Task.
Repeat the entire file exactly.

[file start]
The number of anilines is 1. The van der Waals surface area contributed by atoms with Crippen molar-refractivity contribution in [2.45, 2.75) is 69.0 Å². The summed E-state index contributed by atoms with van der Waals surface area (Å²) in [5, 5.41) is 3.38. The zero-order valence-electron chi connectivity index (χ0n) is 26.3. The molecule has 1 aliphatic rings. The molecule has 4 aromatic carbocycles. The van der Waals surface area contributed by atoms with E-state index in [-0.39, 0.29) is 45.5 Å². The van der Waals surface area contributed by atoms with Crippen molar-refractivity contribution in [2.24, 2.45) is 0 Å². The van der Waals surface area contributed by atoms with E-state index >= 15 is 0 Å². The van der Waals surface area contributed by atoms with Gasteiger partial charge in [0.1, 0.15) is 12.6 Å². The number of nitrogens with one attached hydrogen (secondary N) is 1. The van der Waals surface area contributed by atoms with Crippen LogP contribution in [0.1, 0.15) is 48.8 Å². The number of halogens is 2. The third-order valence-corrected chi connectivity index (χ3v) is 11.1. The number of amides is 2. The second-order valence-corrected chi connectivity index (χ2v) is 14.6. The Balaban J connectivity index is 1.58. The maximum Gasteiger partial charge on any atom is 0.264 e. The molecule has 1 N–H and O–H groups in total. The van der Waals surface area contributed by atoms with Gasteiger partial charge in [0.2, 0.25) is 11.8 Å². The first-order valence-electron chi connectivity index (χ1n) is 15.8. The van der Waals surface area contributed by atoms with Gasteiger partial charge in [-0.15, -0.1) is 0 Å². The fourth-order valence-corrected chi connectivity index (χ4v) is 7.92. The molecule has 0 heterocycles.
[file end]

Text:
The number of anilines is 1. The van der Waals surface area contributed by atoms with Crippen molar-refractivity contribution in [2.45, 2.75) is 69.0 Å². The summed E-state index contributed by atoms with van der Waals surface area (Å²) in [5, 5.41) is 3.38. The zero-order valence-electron chi connectivity index (χ0n) is 26.3. The molecule has 1 aliphatic rings. The molecule has 4 aromatic carbocycles. The van der Waals surface area contributed by atoms with E-state index in [-0.39, 0.29) is 45.5 Å². The van der Waals surface area contributed by atoms with Crippen molar-refractivity contribution in [2.24, 2.45) is 0 Å². The van der Waals surface area contributed by atoms with E-state index >= 15 is 0 Å². The van der Waals surface area contributed by atoms with Gasteiger partial charge in [0.1, 0.15) is 12.6 Å². The number of nitrogens with one attached hydrogen (secondary N) is 1. The van der Waals surface area contributed by atoms with Crippen LogP contribution in [0.1, 0.15) is 48.8 Å². The number of halogens is 2. The third-order valence-corrected chi connectivity index (χ3v) is 11.1. The number of amides is 2. The second-order valence-corrected chi connectivity index (χ2v) is 14.6. The Balaban J connectivity index is 1.58. The maximum Gasteiger partial charge on any atom is 0.264 e. The molecule has 1 N–H and O–H groups in total. The van der Waals surface area contributed by atoms with Gasteiger partial charge in [0.2, 0.25) is 11.8 Å². The first-order valence-electron chi connectivity index (χ1n) is 15.8. The van der Waals surface area contributed by atoms with Gasteiger partial charge in [-0.15, -0.1) is 0 Å². The fourth-order valence-corrected chi connectivity index (χ4v) is 7.92. The molecule has 0 heterocycles.